Dress Barn Inc. on Wednesday raised its guidance for fiscal 2010 profits by 15 cents and said it has been buoyed by consumers trading down from other retailers and better-than-expected performances at its Dress Barn, Maurices and Justice divisions.

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“All three are value priced. They are not focused on premier or down-and-dirty budget prices,” David Jaffe, president and chief executive officer, said at the $2.5 billion company’s investor meeting in New York.

“There’s been a trade-down effect,” Jaffe said, surmising some consumers have shifted their dollars to the divisions of Dress Barn Inc., and away from Talbots and Ann Taylor, among other retailers.

“Justice will be accretive to earnings for fiscal 2010. We originally expected accretion in the second full year” after the merger, said Armand Correia, DBI’s executive vice president and chief financial officer.

The company raised its diluted earnings per share guidance for the fiscal year ending July 31 to $1.35 to $1.45, compared with previous guidance of $1.20 to $1.30. On the news, shares of Dress Barn in Nasdaq trading Wednesday closed up 81 cents, or 3.7 percent, at $22.51.

Dress Barn acquired the $950 million Justice tween chain through a merger with Tween Brands Inc. that was completed last month. The Tween Brands deal brings Dress Barn to a younger demographic, 7- to 14-year-old girls, compared with women ages 17 to 34 targeted by Maurices and the 34- to 54-year-old women targeted by Dress Barn. The company does not sell men’s wear, though the Maurices division did until two years ago, when the category was replaced by large sizes for women.

“As far as another live, breathing acquisition, at this point, I would say absolutely not,” said Jaffe.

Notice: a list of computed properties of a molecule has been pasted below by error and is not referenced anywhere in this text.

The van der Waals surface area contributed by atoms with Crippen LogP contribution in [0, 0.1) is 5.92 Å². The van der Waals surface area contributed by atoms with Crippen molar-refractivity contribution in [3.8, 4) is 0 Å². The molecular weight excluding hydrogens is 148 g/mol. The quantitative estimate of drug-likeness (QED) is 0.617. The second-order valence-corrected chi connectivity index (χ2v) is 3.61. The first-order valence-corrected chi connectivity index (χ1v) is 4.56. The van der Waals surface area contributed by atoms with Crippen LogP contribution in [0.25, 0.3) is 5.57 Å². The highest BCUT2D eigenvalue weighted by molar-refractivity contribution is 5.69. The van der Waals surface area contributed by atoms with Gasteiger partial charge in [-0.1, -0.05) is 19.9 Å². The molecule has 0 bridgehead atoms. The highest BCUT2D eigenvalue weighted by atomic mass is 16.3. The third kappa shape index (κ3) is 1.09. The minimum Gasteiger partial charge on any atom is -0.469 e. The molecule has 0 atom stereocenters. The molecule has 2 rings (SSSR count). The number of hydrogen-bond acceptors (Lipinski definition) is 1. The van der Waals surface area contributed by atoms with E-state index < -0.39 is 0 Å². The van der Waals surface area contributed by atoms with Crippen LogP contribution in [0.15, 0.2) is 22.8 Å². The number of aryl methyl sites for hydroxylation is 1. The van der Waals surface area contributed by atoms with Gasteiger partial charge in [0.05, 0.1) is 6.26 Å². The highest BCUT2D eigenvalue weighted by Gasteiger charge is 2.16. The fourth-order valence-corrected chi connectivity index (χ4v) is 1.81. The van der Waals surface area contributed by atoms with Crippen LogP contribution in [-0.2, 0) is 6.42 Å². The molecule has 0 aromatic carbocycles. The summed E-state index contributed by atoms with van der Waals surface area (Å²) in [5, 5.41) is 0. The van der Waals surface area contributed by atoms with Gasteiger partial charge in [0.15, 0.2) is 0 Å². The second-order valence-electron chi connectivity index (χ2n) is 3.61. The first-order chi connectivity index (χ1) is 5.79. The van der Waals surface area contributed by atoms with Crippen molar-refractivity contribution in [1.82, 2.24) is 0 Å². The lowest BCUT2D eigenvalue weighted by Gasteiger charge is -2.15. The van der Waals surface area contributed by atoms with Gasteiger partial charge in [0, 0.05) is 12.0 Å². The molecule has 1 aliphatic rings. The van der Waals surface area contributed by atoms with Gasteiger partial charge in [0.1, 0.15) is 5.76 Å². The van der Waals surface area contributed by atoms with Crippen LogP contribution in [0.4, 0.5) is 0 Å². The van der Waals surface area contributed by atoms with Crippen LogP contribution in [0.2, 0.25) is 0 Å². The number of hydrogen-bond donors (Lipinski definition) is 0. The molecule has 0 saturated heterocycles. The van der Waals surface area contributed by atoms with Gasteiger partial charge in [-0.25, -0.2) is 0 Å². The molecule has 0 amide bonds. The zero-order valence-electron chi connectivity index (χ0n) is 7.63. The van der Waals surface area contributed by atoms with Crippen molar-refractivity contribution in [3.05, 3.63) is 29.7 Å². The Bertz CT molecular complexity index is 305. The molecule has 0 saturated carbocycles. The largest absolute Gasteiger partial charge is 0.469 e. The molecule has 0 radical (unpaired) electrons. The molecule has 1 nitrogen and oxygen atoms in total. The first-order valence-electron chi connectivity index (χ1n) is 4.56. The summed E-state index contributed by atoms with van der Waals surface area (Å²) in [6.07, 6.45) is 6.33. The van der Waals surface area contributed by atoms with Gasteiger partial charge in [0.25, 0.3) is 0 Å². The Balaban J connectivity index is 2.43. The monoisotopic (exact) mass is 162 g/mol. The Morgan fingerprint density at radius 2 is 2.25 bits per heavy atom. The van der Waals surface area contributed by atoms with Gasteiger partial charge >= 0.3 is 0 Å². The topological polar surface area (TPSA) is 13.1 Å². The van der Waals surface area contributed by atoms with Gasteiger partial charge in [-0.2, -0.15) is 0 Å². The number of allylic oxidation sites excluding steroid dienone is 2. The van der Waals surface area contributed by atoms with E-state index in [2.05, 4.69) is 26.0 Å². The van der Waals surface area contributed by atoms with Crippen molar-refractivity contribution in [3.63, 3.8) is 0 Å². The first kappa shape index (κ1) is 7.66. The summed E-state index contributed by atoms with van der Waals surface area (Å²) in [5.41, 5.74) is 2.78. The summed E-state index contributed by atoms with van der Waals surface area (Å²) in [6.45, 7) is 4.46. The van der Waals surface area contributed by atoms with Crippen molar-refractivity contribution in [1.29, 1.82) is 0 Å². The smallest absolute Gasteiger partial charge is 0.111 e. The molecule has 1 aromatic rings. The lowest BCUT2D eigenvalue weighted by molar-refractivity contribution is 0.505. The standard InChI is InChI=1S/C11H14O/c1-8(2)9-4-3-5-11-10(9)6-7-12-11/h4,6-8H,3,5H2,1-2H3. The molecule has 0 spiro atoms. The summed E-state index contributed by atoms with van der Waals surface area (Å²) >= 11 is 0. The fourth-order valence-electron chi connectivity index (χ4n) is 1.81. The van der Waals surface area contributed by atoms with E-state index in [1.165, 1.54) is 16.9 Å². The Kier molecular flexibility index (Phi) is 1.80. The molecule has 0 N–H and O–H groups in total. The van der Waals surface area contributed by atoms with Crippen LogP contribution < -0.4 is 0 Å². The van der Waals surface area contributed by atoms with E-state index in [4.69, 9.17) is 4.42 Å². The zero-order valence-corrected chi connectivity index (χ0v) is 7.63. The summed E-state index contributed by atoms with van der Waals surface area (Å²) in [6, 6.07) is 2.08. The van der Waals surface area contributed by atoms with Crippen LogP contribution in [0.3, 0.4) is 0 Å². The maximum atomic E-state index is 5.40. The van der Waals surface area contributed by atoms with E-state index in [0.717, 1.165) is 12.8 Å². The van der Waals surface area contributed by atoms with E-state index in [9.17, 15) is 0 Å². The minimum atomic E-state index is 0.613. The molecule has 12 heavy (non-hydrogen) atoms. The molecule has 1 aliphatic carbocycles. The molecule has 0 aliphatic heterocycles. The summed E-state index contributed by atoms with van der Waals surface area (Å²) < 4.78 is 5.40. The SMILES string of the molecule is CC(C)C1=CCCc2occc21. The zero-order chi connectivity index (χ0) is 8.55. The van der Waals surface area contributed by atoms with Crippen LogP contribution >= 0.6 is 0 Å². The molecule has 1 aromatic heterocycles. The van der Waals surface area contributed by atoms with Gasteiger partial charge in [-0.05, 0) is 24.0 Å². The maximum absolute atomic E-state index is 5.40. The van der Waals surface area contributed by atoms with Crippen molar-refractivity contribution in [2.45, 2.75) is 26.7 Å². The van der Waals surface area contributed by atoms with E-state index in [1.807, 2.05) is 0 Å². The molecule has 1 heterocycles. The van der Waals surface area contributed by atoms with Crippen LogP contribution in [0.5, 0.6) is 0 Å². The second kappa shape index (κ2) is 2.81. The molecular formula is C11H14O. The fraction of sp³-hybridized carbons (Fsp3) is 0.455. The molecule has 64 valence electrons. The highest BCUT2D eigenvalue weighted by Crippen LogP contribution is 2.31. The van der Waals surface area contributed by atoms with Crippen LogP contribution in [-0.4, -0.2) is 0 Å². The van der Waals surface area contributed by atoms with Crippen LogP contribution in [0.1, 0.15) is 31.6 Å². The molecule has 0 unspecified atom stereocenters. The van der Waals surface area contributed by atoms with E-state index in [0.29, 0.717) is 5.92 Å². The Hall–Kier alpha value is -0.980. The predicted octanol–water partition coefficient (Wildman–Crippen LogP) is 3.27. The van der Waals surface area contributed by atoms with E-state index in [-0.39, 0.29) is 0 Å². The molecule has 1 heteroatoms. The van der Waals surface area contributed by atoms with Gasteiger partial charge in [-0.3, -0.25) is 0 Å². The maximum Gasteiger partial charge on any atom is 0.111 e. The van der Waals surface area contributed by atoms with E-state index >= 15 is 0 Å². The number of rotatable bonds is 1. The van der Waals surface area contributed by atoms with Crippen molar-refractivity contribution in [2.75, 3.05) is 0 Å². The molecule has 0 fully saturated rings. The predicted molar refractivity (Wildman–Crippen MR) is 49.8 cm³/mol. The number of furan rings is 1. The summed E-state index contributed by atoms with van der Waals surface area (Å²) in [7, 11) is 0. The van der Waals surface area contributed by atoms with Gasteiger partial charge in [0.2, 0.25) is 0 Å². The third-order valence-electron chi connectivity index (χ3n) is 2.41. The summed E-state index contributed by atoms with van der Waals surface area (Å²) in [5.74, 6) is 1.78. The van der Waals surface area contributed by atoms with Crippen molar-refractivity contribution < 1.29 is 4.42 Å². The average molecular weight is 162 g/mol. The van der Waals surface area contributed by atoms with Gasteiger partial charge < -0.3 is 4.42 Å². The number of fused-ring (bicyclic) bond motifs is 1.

Justice will remain an independently run operation based in New Albany, Ohio, and headed by Michael Rayden, ceo. However, by putting Justice under the DBI umbrella, there will be $5 million in annual overhead savings, and other savings and synergies through greater negotiating leverage with landlords and by utilizing Justice’s direct sourcing offices to eliminate middle men. Dress Barn and Maurices primarily source through agents.

Executives said Justice, Dress Barn and Maurices each could be 1,000-unit chains. Justice has 906 units, Dress Barn operates 846, while Maurices has 741.

Other growth plans cited include:

• The Dress Barn division will launch e-commerce next fall.

• The Dress Barn division’s exclusive Jones Studio collection will roll out in the spring to all stores in both regular and large sizes. Jones Studio emphasizes suit separates and is created by Jones Apparel Group Inc. The collection occupies roughly 5 percent of the floor space in the stores and includes jackets, priced at $79.99 to $99.99; pants, $49.99 to $59.99, and knit layering pieces and blouses, $29.99 to $49.99.

• Petites continues to be rolled out, with 400 stores set to carry the sizes by spring, from about 360 currently.

• In fiscal 2010, Maurices will open about 35 stores and close five to 10; Dress Barn will open 15 and close 15, and Justice will close roughly 20 and open 20. Dress Barn stores average 7,500 square feet; Maurices, 5,000 square feet, and Justice, 4,500 square feet.

• Justice could open as many as 75 stores in Canada. The brand has 35 stores overseas, through joint ventures. Most are in the Middle East; others are in Russia.

• Dress Barn and Maurices don’t operate abroad, though Canada is considered a possibility.

Justice, considered the third largest tween retailer in the U.S., behind Wal-Mart and Target, and just ahead of J.C. Penney, Kohl’s, Old Navy and Aéropostale, is projected to post $650 million in sales in fiscal 2010. Dress Barn is seen generating $640 million in sales, and Maurices, $960 million.

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